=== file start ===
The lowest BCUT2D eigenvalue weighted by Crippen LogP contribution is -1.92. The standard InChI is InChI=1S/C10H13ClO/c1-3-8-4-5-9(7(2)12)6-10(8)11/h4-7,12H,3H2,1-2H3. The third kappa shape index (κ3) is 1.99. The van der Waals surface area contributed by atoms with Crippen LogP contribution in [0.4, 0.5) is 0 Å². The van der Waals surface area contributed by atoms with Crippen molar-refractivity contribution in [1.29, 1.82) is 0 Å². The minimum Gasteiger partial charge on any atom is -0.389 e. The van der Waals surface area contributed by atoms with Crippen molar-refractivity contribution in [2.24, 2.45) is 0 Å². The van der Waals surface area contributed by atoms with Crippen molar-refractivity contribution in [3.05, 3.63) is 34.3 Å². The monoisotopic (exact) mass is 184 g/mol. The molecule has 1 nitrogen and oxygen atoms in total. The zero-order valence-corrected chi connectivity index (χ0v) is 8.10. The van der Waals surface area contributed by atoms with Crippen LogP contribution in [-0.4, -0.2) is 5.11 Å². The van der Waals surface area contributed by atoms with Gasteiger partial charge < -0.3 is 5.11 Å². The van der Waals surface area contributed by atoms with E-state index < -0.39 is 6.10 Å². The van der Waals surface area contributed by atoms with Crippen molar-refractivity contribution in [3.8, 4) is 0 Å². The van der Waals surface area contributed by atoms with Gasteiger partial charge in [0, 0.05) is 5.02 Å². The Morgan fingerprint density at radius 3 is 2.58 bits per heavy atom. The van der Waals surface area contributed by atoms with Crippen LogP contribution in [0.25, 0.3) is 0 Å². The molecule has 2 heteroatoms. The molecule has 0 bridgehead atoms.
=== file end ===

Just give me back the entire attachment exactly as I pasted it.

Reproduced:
The lowest BCUT2D eigenvalue weighted by Crippen LogP contribution is -1.92. The standard InChI is InChI=1S/C10H13ClO/c1-3-8-4-5-9(7(2)12)6-10(8)11/h4-7,12H,3H2,1-2H3. The third kappa shape index (κ3) is 1.99. The van der Waals surface area contributed by atoms with Crippen LogP contribution in [0.4, 0.5) is 0 Å². The van der Waals surface area contributed by atoms with Crippen molar-refractivity contribution in [1.29, 1.82) is 0 Å². The minimum Gasteiger partial charge on any atom is -0.389 e. The van der Waals surface area contributed by atoms with Crippen molar-refractivity contribution in [2.24, 2.45) is 0 Å². The van der Waals surface area contributed by atoms with Crippen molar-refractivity contribution in [3.05, 3.63) is 34.3 Å². The monoisotopic (exact) mass is 184 g/mol. The molecule has 1 nitrogen and oxygen atoms in total. The zero-order valence-corrected chi connectivity index (χ0v) is 8.10. The van der Waals surface area contributed by atoms with Crippen LogP contribution in [-0.4, -0.2) is 5.11 Å². The van der Waals surface area contributed by atoms with Gasteiger partial charge < -0.3 is 5.11 Å². The van der Waals surface area contributed by atoms with E-state index < -0.39 is 6.10 Å². The van der Waals surface area contributed by atoms with Crippen molar-refractivity contribution in [3.8, 4) is 0 Å². The van der Waals surface area contributed by atoms with Gasteiger partial charge in [0, 0.05) is 5.02 Å². The Morgan fingerprint density at radius 3 is 2.58 bits per heavy atom. The van der Waals surface area contributed by atoms with Crippen LogP contribution in [0.25, 0.3) is 0 Å². The molecule has 2 heteroatoms. The molecule has 0 bridgehead atoms.